The idea that children younger than five now have ready access to the web can be nerve-wracking. With their brutal honesty about what they like and don’t like, there has been extensive research done into how to properly design sites for children. One of the best ways to understand the trends without wading through the scholarly sources is to look at some of the more prominent kids’ sites, and see what they have in common. Some may look odd to you, but to kids, these simple design elements can make or break a site.
Bright Colors and Pictures
Children are notorious for having short attention spans. The good thing is that kids are stimulated by many factors like bright colors and lots of graphics. Both of these elements make big impressions on young minds. Color combinations like teal and yellow may have no place on an adult website, but on a site like PBS Kids where they get to interact with characters from Curious George or Sesame Street, kids appreciate the off-beat combinations.
Kids also love pictures. If you take a look at some sites advertising toys website templates they leave room for more pictures than text. Children using sites built from these templates may not yet be able to read, or are just learning to, so interacting with text may be awkwardand should be used sparingly. Colorful designs and big pictures create a happy mood, and kids will remember and return to a site that makes them happy.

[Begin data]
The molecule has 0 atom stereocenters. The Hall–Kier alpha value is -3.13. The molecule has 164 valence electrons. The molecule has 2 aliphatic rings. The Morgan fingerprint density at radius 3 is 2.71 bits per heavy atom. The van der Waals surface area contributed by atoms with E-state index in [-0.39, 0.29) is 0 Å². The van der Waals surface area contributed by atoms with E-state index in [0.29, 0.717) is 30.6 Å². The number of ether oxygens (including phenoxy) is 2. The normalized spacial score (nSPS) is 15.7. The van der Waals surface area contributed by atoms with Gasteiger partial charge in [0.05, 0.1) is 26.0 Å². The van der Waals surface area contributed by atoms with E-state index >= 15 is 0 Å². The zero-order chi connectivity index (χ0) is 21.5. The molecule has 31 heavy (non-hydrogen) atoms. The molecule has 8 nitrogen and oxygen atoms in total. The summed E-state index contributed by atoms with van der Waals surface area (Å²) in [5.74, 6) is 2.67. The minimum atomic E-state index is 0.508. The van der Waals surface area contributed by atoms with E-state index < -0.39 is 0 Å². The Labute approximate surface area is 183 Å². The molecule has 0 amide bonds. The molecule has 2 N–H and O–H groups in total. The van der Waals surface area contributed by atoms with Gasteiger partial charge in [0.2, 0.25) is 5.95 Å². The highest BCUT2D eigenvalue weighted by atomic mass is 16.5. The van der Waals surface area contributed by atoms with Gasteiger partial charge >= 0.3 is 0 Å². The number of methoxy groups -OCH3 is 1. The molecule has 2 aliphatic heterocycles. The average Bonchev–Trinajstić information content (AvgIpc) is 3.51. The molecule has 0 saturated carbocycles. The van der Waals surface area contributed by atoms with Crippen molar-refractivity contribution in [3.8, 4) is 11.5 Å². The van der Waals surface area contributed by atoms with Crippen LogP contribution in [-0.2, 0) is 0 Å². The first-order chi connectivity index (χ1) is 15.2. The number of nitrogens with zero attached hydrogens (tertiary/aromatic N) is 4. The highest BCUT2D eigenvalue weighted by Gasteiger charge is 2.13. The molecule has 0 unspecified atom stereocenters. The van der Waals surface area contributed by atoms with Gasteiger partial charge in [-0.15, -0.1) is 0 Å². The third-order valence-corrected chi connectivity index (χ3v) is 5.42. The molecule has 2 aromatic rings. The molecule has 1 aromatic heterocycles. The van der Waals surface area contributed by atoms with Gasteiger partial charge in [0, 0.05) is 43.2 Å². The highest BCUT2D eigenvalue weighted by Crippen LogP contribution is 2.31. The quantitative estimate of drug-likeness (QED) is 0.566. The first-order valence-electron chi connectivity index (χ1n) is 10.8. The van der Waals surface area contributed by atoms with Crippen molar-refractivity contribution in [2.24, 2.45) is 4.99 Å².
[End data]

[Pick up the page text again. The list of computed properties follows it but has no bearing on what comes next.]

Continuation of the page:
Easy to Navigate
You want to minimize scrolling because it’s a very precise action geared more toward adults than kids. Oversimplifying navigation is the way to go. Map layouts, larger fonts, and icons that kids can just click and and go, are most effective. Using a picture-oriented navigation bar helps kids find what they’re looking for quickly.
Sounds and Animation
In addition to oversimplifying navigation, integrating sound into the navigation, as well as other parts of the site, is an excellent auditory cue, and also helps kids associate certain elements with certain sounds. For example, some sites use a child’s voice to explain an action when the mouse hovers over the icon. Eventually, the child will link the words with the actions, and be able to scroll through your site muchfaster.
Animating characters provides additional stimulus. One site that does this well isSeussville. Its whimsical music and animated animals, such as Horton and the Lorax, set the theme for the site, and deliver an exciting environment for kids to read learn.
Remember the Games
Just like many adults, or maybe even more so, kids love playing games. If you want to occupy a child’s attention for more than a few minutes, games that entertain as well as educate, stimulate them, and keep them engaged. The key is to allow direct interaction. Sites like Disney Pixar’s Cars site allows kids to customize their own cars. NASA Kids Club uses games to teach them about astronomy.
While you may not be designing a graphically intensive site like Disney or Dr. Seuss, assimilating certain design elements can make your kids site a fun treat.
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